Out with permanent weapons, in with durability
BoTW is the first Zelda game that removes the idea of acquiring new types of weapons that you can use permanently and introduces weapon durability. The benefit of this is that you will use all different types of weapons along the way. Early on, you will be grabbing tree branches, shovels, and pitch forks to fight enemies and while later on you’ll be getting elemental swords, giant sledge hammers, and wizard staves. However, it also means that your weapons are constantly breaking and you will spend a lot of time in menus trying to juggle what you’re carrying.
Overall I found the new weapon system to be a positive for the game. Scrounging for what you can find, like having to use a skeleton’s arm as a club, and looking for upgrades makes for a good challenge. However, I found myself missing the excitement of opening a chest to get a hookshot or boomerang and knowing I could use it for the rest of the game. Every weapon in BoTW is more or less a loaner.
What constants you have come in the form of abilities from your Slate. There are two types of remote bombs (round and square), the ability to control metal objects as if you have force powers, an ability to freeze certain objects (and later enemies) in time, an ability to create giant ice blocks out of any water source, and a camera which can be used to create a personalized compendium of items and enemies. All of the abilities have their place in certain shrines and within the world in general. There are a lot of ways to get through combat in this game and these abilities really add to your options.
A truly open world
Once you complete a few tutorial shrines to learn how to use your abilities, you truly can go anywhere and do anything. The game will tell you where the Divine Beats are and where Ganon’s castle is but what order you do complete the Beasts in, or if you even find them at all, is entirely up to you. That’s right, you could go straight from the starting area to the castle and fight Ganon right off the bat. Theoretically you could “beat” the game without completing any other quests. This gives players a freedom that no other game really matches. Due to the limited main quests and everything being framed as you needing to get stronger to defeat Ganon, there’s a rational in-game reason for you to wander Hyrule looking for anything to help you in your quest.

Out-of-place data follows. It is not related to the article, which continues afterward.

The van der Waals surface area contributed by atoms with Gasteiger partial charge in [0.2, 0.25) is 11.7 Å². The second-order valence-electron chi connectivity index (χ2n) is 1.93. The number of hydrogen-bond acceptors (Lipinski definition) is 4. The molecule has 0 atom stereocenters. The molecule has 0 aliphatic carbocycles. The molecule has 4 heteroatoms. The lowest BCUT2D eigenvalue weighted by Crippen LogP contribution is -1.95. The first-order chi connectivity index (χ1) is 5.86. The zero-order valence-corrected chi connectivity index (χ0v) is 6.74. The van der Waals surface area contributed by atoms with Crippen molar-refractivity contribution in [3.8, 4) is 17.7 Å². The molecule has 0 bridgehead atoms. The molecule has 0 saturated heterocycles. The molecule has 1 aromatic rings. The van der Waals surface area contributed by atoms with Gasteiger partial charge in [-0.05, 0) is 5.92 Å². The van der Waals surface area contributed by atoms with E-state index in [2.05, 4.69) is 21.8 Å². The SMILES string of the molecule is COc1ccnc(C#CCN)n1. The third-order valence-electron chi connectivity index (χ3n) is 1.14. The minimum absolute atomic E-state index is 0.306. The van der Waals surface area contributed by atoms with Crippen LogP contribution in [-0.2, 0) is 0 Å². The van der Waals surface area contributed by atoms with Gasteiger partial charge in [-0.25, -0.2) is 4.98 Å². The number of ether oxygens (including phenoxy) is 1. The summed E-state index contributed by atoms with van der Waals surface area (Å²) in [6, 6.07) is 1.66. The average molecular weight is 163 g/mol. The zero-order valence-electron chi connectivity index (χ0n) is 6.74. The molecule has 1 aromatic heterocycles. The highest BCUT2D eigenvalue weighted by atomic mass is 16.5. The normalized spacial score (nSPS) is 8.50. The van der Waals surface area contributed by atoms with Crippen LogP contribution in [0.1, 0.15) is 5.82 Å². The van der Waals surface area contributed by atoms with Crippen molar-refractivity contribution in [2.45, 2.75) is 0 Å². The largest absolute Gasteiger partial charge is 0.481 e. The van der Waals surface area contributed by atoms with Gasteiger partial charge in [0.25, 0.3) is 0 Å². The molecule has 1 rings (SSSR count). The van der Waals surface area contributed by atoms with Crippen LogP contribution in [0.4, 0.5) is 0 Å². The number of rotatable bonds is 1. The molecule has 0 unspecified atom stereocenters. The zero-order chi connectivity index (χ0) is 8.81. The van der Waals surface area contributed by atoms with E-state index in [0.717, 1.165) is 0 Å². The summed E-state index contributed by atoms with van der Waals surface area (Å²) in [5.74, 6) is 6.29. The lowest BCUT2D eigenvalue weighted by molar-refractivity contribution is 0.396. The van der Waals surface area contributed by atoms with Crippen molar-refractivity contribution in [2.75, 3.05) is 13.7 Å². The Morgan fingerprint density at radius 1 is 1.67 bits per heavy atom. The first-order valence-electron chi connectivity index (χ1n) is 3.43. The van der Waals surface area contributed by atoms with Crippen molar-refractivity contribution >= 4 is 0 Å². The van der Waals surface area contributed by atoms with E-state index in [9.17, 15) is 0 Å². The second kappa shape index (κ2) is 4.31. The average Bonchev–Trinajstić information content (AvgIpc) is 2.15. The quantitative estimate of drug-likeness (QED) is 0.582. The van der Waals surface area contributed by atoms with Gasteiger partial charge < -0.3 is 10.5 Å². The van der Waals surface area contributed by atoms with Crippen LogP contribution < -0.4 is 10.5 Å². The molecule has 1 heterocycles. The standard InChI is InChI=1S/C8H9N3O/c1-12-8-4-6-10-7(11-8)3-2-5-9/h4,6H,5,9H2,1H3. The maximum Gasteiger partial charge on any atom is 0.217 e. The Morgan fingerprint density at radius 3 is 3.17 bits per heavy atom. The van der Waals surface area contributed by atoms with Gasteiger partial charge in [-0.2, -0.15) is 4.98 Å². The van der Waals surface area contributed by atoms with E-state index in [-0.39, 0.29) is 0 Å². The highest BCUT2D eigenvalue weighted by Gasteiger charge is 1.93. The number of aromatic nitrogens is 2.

There are many other open-world elements that BoTW does quite well. There’s a cooking system that’s easy to use with a ton of different recipes to learn for those wanting to spend the time. Dynamic weather effects lead to beautiful rain storms, thunderstorms where you can’t equip any metal items, and intense heat and cold which require appropriate clothing or potions to survive in. You can domesticate different horses, all with various stats, that you can name and summon at one of the many stables scattered around Hyrule. Even after my 55 hours of playtime, I feel that I’ve barely scratched the surface in what BoTW has to offer.
Amazing as the experience was, some aspects of BoTW weren’t ideal. The incredible freedom to go about the world in any order you want means you can miss seeing certain people or places until nearly the end of the game. For instance, if you don’t make a point of finding the character that lets you expand your inventory, you could easily spend dozens of hours with very limited storage. It’s a bit too easy to wander into a higher level area too early with no chance of survival or into a lower level area later on when you can breeze through it. This takes away from the overall experience. I would also be remiss if I didn’t mention that when it rains, you will slip when trying to climb, making it practically impossible to get higher than a few feet. Points for realism but it rains a lot. There were times I’d get halfway up a huge mountain and it would start raining, meaning my only real choice was to just put the controller down and wait it out.
Conclusion: This game is great
There are a handful of things in BoTW that I would have chosen to do differently but even those seem like well thought out and executed ideas. Completionists that want to scour the map for secrets will be busy for hundreds of hours. Most importantly, whether you are that type, want to just do the main story and move on, or land somewhere in between, BoTW lets you play your way and feels rewarding regardless of play style. I am typically not someone who goes back into a game immediately after beating it but all I’ve been thinking about is what else is out there to discover and where I should go next.
I know this isn’t a groundbreaking statement, but BoTW is a true masterpiece. I would really have to dig hard to come up with a reason it isn’t among the best games I have ever played. Much like the game itself, I am already thinking of countless things I didn’t even get to in this review because the world of Hyrule is so jam packed. I won’t forget my experiences there for a long, long time.